Excavations next door

by Lou
(West Virginia)

Visitor Question: We purchased our property and moved in one year ago. Although there is no active HOA, there are CCRs that do "run with the land." The next door property owner is violating many of these.


Most bothersome, however, is the use of a large tractor 3 days a week, about 6-7 hours per day. Apparently he has been doing this for the past 18 years, and none of the neighbors care because they can't hear it, as the properties are 5 acres each. The portion he excavates is right next to our house, so it's all we hear from about noon until 6 or 7 pm.

We asked that he reduce the use to one weekday, for five hours. He refuses, and further added an insulting letter. In this letter he claims that there was never an active HOA, that the HOA decided not to continue or enforce anything. I have bank statements showing there was an HOA, and I don't know how an HOA that doesn't exist meets to dissolve anyway.

When we purchased the property I saw none of the violations he is now committing occurring. For example, his RV was not there, or two trailers, a temporary shed, and the infamous tractor was being kept in a storage facility at the end of the road. That practice ended very soon after we moved in.

I feel as though he was hiding his violations from us, though I don't know if it was at the request of the people we bought our home from. I should also add, and this maybe the most frustrating part, that he is the only person who doesn't live on his property. He comes in from another nearby state to do his weekly excavation, and this is really the only activity that occurs on this property, except maybe as a parking lot for his RV for half the year. We specifically bought our home for peace and quiet for which we are at his mercy for.

He seems very confident he has every right to use this tractor whenever he wants, because he's been doing it so long, and because other neighbors are committing their own violations, like having a pull trailer in their yard or letting their kids use four wheelers. No one causes the noise he does with such regularity as him, yet he is the only one who doesn't even live here.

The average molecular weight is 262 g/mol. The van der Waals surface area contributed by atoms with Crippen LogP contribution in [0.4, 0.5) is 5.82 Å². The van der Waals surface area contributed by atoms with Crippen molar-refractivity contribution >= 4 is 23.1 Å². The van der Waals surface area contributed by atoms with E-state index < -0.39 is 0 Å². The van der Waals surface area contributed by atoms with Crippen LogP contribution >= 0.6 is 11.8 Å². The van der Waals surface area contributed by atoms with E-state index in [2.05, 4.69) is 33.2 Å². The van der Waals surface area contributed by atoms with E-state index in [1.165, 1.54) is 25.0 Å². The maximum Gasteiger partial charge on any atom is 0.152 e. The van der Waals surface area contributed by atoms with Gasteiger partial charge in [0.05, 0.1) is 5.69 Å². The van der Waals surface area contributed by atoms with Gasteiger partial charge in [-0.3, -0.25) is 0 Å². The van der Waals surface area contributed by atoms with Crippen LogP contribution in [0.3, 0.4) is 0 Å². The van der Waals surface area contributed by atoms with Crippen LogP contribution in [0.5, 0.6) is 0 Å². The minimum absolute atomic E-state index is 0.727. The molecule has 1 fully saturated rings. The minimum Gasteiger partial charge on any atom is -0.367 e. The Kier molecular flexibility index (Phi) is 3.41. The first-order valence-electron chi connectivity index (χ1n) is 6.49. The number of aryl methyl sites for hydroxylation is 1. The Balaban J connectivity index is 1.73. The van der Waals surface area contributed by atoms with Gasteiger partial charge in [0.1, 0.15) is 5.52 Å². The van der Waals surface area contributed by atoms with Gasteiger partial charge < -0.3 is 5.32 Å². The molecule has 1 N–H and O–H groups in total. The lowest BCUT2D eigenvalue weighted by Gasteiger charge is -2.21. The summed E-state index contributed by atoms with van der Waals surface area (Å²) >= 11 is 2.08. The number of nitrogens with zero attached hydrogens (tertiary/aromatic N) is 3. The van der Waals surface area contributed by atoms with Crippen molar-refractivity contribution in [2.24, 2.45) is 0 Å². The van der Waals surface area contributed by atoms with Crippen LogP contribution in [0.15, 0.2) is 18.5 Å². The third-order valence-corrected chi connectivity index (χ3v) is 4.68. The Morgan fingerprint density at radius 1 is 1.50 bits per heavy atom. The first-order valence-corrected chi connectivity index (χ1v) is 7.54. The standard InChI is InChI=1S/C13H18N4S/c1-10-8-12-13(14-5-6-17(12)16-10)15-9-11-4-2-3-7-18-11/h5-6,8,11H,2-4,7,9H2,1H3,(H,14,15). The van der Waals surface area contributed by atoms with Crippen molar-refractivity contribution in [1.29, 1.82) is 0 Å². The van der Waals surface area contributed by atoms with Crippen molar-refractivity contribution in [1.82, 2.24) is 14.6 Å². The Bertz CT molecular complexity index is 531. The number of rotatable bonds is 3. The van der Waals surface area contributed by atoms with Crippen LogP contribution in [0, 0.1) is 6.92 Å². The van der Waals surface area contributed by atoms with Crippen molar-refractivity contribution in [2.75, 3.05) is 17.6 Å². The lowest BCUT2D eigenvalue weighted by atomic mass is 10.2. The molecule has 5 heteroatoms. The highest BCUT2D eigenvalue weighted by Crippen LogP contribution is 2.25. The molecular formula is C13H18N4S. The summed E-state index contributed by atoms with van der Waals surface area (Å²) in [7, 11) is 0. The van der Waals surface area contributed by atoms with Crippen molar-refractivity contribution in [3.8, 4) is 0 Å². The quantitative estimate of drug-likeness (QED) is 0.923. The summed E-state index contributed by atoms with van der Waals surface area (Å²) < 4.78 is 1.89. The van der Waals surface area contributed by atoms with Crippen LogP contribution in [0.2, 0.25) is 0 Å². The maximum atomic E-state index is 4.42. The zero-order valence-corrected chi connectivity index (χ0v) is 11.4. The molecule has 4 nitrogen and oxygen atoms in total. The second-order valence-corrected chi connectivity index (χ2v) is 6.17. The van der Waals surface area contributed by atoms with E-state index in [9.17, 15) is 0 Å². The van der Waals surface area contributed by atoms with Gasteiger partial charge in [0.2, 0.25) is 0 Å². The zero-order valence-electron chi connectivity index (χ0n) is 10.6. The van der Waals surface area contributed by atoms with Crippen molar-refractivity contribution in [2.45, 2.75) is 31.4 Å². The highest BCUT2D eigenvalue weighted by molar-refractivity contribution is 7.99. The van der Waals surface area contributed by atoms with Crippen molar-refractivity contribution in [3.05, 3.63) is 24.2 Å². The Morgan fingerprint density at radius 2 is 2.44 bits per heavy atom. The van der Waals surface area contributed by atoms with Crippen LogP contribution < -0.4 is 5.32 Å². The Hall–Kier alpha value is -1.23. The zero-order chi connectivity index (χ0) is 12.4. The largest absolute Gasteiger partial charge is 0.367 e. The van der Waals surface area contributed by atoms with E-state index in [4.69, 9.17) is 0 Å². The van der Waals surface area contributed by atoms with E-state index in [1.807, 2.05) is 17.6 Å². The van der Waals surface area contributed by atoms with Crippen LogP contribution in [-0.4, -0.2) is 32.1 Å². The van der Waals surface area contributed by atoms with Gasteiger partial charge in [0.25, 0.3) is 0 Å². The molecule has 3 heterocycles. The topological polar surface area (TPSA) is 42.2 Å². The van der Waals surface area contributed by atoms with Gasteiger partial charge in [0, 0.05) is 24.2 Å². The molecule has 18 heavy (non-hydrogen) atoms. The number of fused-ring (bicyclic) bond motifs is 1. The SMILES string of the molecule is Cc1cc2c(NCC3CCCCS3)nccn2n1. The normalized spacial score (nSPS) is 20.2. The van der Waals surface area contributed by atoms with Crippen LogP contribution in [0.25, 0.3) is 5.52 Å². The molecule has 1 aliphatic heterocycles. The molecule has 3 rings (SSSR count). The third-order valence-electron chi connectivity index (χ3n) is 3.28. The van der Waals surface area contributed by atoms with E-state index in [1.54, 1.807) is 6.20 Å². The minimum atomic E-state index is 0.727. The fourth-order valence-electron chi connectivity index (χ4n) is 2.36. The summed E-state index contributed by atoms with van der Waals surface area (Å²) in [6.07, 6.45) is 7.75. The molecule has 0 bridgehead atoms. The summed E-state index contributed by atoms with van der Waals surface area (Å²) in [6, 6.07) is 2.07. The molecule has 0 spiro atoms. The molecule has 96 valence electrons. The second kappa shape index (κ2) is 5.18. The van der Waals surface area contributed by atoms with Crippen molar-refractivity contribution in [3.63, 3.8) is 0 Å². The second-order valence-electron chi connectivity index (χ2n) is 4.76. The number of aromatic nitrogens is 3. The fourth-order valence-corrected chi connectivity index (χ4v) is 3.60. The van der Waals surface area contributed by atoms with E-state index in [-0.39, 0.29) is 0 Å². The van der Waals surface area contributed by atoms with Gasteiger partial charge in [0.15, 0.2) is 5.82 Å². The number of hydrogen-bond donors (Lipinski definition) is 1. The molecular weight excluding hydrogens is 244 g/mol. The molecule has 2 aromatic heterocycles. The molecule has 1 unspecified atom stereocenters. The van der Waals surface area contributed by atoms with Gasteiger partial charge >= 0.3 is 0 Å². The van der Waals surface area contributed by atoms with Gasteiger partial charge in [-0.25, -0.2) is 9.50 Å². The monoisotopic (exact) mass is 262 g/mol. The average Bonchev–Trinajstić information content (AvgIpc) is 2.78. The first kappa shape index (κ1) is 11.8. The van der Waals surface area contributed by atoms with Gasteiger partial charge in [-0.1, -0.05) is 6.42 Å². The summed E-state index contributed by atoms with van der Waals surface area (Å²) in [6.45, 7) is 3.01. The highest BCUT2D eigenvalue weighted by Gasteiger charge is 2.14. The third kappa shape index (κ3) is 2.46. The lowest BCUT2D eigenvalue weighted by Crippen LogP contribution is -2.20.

I've asked the neighbors to restart the HOA, but no one wants to be subject to the restrictions they all signed when they bought their property. He's an older gentleman who is not very nice, but all the other neighbors think he's great, and we're the new kids on the block.

I'm very afraid to get into a lawsuit for fear of losing. What should we do? We have retained a lawyer who said the restrictions exist on the deed and we have the right to enforce them.

Editors Reply: We are sorry you are having such a frustrating problem.

You have taken the best step we could advise, which is retaining an attorney. As you know if you have read our pages, the only way to enforce deed restrictions is for someone to sue.

In this case it sounds as though your neighbors would not support an HOA filing a lawsuit anyway, even if the HOA were active. So put the HOA matter out of your minds, and concentrate on whether you want to sue by yourselves.

Perhaps you can coax your attorney to give you a candid assessment of whether you are likely to win or lose, should you file a suit. It sounds as though the restrictions that you are aware of are valid. But each state and even each jurisdiction within a state may have a different probability of success. Also ask about the likelihood of recovering your legal fees.

Other than that, you are left with personal persuasion of your neighbor. Since you are new there, he may have just decided he doesn't like you and is having fun bothering you. Perhaps time and more of a personal relationship will help resolve this problem. In this regard try to reduce your resentment of the fact that he doesn't live there, which is not relevant to how you solve this problem.

Lastly, just know that you are not alone in having a shadowy or non-existent HOA that will not take action. Indeed, this is common enough we had to change the title you gave your deed restriction question so as not to be too repetitive. Good luck to you.



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